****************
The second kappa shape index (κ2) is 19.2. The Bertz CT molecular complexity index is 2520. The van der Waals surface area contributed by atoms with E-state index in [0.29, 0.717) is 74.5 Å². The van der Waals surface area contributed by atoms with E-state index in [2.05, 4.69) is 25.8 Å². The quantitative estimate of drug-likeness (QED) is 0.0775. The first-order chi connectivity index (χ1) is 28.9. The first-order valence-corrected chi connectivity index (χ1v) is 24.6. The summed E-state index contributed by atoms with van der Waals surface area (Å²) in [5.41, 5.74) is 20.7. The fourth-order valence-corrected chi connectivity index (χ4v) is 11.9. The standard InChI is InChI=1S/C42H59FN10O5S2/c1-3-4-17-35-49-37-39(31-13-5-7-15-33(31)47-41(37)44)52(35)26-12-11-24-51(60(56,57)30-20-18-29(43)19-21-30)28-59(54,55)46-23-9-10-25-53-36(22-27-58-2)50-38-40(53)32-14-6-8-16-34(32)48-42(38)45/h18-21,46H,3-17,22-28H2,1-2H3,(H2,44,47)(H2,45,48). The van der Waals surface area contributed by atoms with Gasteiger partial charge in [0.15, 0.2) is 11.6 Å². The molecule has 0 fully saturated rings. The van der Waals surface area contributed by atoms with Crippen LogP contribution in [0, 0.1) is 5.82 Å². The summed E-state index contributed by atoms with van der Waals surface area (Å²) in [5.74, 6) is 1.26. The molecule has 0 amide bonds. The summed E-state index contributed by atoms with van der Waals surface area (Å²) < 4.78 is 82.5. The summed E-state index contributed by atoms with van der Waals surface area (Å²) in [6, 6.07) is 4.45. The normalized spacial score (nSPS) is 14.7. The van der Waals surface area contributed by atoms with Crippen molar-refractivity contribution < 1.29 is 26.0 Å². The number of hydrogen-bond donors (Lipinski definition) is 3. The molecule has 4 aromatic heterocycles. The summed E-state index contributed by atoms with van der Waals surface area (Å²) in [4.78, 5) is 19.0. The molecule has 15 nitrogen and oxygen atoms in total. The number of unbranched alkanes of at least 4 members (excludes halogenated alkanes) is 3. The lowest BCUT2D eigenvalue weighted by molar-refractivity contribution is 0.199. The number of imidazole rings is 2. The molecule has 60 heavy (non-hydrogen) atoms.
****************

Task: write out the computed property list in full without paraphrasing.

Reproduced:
The second kappa shape index (κ2) is 19.2. The Bertz CT molecular complexity index is 2520. The van der Waals surface area contributed by atoms with E-state index in [0.29, 0.717) is 74.5 Å². The van der Waals surface area contributed by atoms with E-state index in [2.05, 4.69) is 25.8 Å². The quantitative estimate of drug-likeness (QED) is 0.0775. The first-order chi connectivity index (χ1) is 28.9. The first-order valence-corrected chi connectivity index (χ1v) is 24.6. The summed E-state index contributed by atoms with van der Waals surface area (Å²) in [5.41, 5.74) is 20.7. The fourth-order valence-corrected chi connectivity index (χ4v) is 11.9. The standard InChI is InChI=1S/C42H59FN10O5S2/c1-3-4-17-35-49-37-39(31-13-5-7-15-33(31)47-41(37)44)52(35)26-12-11-24-51(60(56,57)30-20-18-29(43)19-21-30)28-59(54,55)46-23-9-10-25-53-36(22-27-58-2)50-38-40(53)32-14-6-8-16-34(32)48-42(38)45/h18-21,46H,3-17,22-28H2,1-2H3,(H2,44,47)(H2,45,48). The van der Waals surface area contributed by atoms with Gasteiger partial charge in [0.15, 0.2) is 11.6 Å². The molecule has 0 fully saturated rings. The van der Waals surface area contributed by atoms with Crippen LogP contribution in [0, 0.1) is 5.82 Å². The summed E-state index contributed by atoms with van der Waals surface area (Å²) in [5.74, 6) is 1.26. The molecule has 0 amide bonds. The summed E-state index contributed by atoms with van der Waals surface area (Å²) < 4.78 is 82.5. The summed E-state index contributed by atoms with van der Waals surface area (Å²) in [6, 6.07) is 4.45. The normalized spacial score (nSPS) is 14.7. The van der Waals surface area contributed by atoms with Crippen molar-refractivity contribution < 1.29 is 26.0 Å². The number of hydrogen-bond donors (Lipinski definition) is 3. The molecule has 4 aromatic heterocycles. The summed E-state index contributed by atoms with van der Waals surface area (Å²) in [4.78, 5) is 19.0. The molecule has 15 nitrogen and oxygen atoms in total. The number of unbranched alkanes of at least 4 members (excludes halogenated alkanes) is 3. The lowest BCUT2D eigenvalue weighted by molar-refractivity contribution is 0.199. The number of imidazole rings is 2. The molecule has 60 heavy (non-hydrogen) atoms.